A heightened awareness of the writer’s dislocated and ambiguous position may be an optimal strategy for writing about modernism outside of the mainstream. It can be adapted to each scholar’s viewpoint, and changed as conditions change. It also has the advantage of being well attested in the literature of cultural studies, from V. S. Naipaul to Homi Bhabha. Yet it also begs the question of the relation between the standard trajectory and the material under consideration. By suspending or rejecting the judgments of modernist discourse, an approach such as Inaga’s defers the “logical” clash of systems and postpones difficult questions concerning the value and place of the unfamiliar work. By the modernist logic of Le Japon des Avant-gardes, Japanese crafts simply cannot be valued in the way that modernist paintings are, and Japanese avant-garde paintings, in turn, are found wanting. Faced with those unacceptable conclusions, Inaga is impelled to reflect on the dilemma of choice. His work is exemplary of non-Western scholarship on Western art, and his account is an exemplary reaction to Le Japon des Avant-gardes, but it is an open question whether a meditation on the dilemmas of choice and judgment contributes to the understanding of modernist art. The “consistent logical violence” of modernist discourse demands that new material be evaluated, and the longer that valuation is postponed, the more artificial and elaborate such meditations become. The impetus behind Inaga’s anguish can only be a belief in certain core concepts of modernism, even when he seeks to dissolve or at least complicate modernism’s harsh judgments about what is not Western. It is not accidental that Inaga’s own scholarship is often reticent when it comes to conclusions and claims. He is a strong observer and historiographer, and, perhaps, a weaker participant.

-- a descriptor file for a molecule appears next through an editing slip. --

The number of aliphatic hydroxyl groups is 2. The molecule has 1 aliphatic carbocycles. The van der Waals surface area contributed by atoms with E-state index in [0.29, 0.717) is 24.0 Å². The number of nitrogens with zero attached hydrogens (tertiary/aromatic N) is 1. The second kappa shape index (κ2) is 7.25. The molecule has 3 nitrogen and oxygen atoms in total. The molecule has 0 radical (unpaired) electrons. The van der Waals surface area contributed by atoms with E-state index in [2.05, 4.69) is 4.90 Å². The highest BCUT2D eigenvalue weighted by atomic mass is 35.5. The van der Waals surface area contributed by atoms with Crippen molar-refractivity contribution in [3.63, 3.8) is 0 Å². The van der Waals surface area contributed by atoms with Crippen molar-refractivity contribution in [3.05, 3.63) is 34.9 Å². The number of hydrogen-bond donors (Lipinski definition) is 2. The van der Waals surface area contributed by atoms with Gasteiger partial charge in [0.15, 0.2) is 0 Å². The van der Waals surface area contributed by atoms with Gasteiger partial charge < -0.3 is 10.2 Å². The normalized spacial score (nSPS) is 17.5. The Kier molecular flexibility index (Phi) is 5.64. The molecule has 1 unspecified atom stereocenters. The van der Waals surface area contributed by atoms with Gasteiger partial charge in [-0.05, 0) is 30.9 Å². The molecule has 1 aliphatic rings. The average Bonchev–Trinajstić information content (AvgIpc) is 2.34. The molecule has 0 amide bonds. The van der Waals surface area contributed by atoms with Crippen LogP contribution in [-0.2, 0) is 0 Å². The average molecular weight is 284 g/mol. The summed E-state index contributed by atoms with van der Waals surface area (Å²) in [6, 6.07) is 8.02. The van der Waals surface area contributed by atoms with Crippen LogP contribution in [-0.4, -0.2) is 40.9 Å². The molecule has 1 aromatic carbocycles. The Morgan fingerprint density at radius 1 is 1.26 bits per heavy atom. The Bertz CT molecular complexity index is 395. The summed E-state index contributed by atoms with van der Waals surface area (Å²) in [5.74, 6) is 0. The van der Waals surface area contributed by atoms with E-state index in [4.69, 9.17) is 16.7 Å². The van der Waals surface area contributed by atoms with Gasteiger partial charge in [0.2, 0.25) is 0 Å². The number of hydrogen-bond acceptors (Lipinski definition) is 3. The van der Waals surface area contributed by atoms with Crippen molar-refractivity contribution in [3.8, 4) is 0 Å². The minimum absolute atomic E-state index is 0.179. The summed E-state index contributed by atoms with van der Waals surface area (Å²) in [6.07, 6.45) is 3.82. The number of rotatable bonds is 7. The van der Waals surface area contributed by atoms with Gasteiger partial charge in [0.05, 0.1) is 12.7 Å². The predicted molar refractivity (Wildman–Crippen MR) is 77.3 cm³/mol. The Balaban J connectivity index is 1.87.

Writing about cultural dilemmas—like Inaga’s meditations, like this essay—can be an optimal strategy for avoiding “logical violence,” but it defers participation and revision of the narratives it addresses. Scholarship that acknowledges the Westernness of the avant-garde and of modernism must still negotiate the fact that the impetus to write about modernist painting comes primarily from the West, and brings with it concepts of the avant-garde. Inaga’s meditation is a pause in the search for a working answer, not—as he knows—an answer.
Third answer: Follow the local critical tradition